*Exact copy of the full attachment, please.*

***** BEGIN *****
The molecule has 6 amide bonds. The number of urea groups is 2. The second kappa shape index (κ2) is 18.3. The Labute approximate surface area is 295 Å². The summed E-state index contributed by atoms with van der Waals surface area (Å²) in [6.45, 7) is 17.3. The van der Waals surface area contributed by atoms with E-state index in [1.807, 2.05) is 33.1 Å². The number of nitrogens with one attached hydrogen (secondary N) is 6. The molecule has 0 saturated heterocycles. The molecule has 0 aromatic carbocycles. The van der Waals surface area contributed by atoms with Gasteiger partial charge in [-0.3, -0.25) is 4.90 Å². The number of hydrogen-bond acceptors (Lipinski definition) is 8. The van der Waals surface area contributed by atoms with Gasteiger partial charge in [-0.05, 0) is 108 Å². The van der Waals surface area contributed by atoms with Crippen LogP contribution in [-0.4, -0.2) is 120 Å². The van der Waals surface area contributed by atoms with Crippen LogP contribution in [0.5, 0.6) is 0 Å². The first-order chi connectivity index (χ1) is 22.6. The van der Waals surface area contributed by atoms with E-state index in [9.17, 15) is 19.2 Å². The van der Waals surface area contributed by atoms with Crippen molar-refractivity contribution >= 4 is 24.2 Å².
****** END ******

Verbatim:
The molecule has 6 amide bonds. The number of urea groups is 2. The second kappa shape index (κ2) is 18.3. The Labute approximate surface area is 295 Å². The summed E-state index contributed by atoms with van der Waals surface area (Å²) in [6.45, 7) is 17.3. The van der Waals surface area contributed by atoms with E-state index in [1.807, 2.05) is 33.1 Å². The number of nitrogens with one attached hydrogen (secondary N) is 6. The molecule has 0 saturated heterocycles. The molecule has 0 aromatic carbocycles. The van der Waals surface area contributed by atoms with Gasteiger partial charge in [-0.3, -0.25) is 4.90 Å². The number of hydrogen-bond acceptors (Lipinski definition) is 8. The van der Waals surface area contributed by atoms with Gasteiger partial charge in [-0.05, 0) is 108 Å². The van der Waals surface area contributed by atoms with Crippen LogP contribution in [-0.4, -0.2) is 120 Å². The van der Waals surface area contributed by atoms with Crippen LogP contribution in [0.5, 0.6) is 0 Å². The first-order chi connectivity index (χ1) is 22.6. The van der Waals surface area contributed by atoms with E-state index in [9.17, 15) is 19.2 Å². The van der Waals surface area contributed by atoms with Crippen molar-refractivity contribution >= 4 is 24.2 Å².